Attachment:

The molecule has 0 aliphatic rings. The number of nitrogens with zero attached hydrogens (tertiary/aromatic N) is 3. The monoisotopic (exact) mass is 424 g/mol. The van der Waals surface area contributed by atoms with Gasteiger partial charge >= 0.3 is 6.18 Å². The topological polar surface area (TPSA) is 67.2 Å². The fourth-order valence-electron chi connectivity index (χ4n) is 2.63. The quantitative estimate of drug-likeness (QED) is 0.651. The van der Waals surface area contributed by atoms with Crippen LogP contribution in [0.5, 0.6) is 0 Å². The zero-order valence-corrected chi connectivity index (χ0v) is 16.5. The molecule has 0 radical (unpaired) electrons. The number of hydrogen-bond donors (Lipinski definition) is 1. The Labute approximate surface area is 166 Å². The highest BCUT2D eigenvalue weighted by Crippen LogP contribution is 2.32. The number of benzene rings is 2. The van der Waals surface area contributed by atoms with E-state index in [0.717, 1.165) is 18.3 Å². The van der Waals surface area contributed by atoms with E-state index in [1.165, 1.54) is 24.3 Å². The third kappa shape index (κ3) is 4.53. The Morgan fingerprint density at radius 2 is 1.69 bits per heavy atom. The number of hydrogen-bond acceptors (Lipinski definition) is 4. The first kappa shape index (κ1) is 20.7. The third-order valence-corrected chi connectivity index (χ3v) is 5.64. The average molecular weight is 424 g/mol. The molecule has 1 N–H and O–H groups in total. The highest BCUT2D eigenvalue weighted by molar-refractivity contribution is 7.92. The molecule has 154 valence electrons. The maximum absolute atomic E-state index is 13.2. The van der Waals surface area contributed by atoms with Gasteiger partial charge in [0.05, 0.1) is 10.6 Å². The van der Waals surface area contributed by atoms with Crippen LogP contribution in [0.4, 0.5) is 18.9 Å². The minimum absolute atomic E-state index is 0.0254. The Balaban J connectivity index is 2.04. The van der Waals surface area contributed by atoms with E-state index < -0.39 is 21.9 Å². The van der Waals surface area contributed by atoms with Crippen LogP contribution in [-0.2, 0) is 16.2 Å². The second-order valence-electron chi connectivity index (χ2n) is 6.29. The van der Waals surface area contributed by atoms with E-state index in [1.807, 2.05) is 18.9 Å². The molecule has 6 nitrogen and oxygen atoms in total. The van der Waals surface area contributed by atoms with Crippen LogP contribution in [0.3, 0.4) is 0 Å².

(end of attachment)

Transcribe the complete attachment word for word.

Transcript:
The molecule has 0 aliphatic rings. The number of nitrogens with zero attached hydrogens (tertiary/aromatic N) is 3. The monoisotopic (exact) mass is 424 g/mol. The van der Waals surface area contributed by atoms with Gasteiger partial charge >= 0.3 is 6.18 Å². The topological polar surface area (TPSA) is 67.2 Å². The fourth-order valence-electron chi connectivity index (χ4n) is 2.63. The quantitative estimate of drug-likeness (QED) is 0.651. The van der Waals surface area contributed by atoms with Crippen LogP contribution in [0.5, 0.6) is 0 Å². The zero-order valence-corrected chi connectivity index (χ0v) is 16.5. The molecule has 0 radical (unpaired) electrons. The number of hydrogen-bond donors (Lipinski definition) is 1. The Labute approximate surface area is 166 Å². The highest BCUT2D eigenvalue weighted by Crippen LogP contribution is 2.32. The number of benzene rings is 2. The van der Waals surface area contributed by atoms with E-state index in [0.717, 1.165) is 18.3 Å². The van der Waals surface area contributed by atoms with E-state index in [1.165, 1.54) is 24.3 Å². The third kappa shape index (κ3) is 4.53. The Morgan fingerprint density at radius 2 is 1.69 bits per heavy atom. The number of hydrogen-bond acceptors (Lipinski definition) is 4. The first kappa shape index (κ1) is 20.7. The third-order valence-corrected chi connectivity index (χ3v) is 5.64. The average molecular weight is 424 g/mol. The molecule has 1 N–H and O–H groups in total. The highest BCUT2D eigenvalue weighted by molar-refractivity contribution is 7.92. The molecule has 154 valence electrons. The maximum absolute atomic E-state index is 13.2. The van der Waals surface area contributed by atoms with Gasteiger partial charge in [0.05, 0.1) is 10.6 Å². The van der Waals surface area contributed by atoms with Crippen LogP contribution in [0.4, 0.5) is 18.9 Å². The minimum absolute atomic E-state index is 0.0254. The Balaban J connectivity index is 2.04. The van der Waals surface area contributed by atoms with E-state index < -0.39 is 21.9 Å². The van der Waals surface area contributed by atoms with Crippen LogP contribution in [-0.2, 0) is 16.2 Å². The second-order valence-electron chi connectivity index (χ2n) is 6.29. The van der Waals surface area contributed by atoms with E-state index in [1.807, 2.05) is 18.9 Å². The molecule has 6 nitrogen and oxygen atoms in total. The van der Waals surface area contributed by atoms with Crippen LogP contribution in [0.3, 0.4) is 0 Å².